Perpetual Motion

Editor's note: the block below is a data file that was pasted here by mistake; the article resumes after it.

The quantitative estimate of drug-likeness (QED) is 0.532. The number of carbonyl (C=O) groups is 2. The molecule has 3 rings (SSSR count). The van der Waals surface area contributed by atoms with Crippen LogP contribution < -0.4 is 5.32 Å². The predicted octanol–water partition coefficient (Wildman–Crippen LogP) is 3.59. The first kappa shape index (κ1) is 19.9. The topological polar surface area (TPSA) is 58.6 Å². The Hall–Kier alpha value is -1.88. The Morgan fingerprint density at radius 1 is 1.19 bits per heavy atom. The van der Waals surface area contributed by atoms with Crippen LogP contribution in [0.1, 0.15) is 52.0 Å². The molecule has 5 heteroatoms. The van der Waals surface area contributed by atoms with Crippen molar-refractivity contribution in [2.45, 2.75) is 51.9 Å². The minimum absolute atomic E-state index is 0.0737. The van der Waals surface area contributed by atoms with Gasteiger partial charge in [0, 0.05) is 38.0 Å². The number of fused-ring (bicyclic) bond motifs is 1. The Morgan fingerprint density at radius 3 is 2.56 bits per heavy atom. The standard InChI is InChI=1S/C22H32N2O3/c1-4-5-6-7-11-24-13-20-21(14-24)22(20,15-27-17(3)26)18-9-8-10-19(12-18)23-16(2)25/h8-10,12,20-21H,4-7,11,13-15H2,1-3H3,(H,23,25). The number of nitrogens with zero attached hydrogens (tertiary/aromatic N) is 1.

(Wuqiong dong). In Ning Ying's Perpetual Motion, four successful, intellectual women in their forties meet in an old courtyard house on the night before Chinese New Year to celebrate and play mah-jongg. The hostess's husband is away, so it's the perfect opportunity for her to figure out which of her three friends sent him the erotic e-mail that she discovered while looking through his desk. The result is a darkly comic, sometimes poignant evening of confession and memory set against a backdrop of feasts, evening fireworks, and kitschy holiday TV specials. The film's bracingly frank discussion of sex may surprise some Western viewers, as will its irreverent references to China's past. “She won't poison him, will she?” asks the brassy real estate entrepreneur Madame Ye as she contemplates leaving her dog in the care of the cook. “Her face is so reminiscent of the ‘class struggle era.'” The leading actresses are an eclectic collection of well-known celebrities in China: famous publisher and author Hung Huang plays the hostess, Niuniu; Huang's mother, who was once Chairman Mao's personal English interpreter, plays the cook; composer and vocalist Liu Sola is the bisexual Lala; the relentlessly perky Qinqin is played by film star Li Qinqin; and Ping Yanni, the daughter of a former state minister, portrays Madame Ye. Perpetual Motion invites viewers to examine the mystery of revelation and disappointment that can come not only within marriage, but within the hairpin turns of history.

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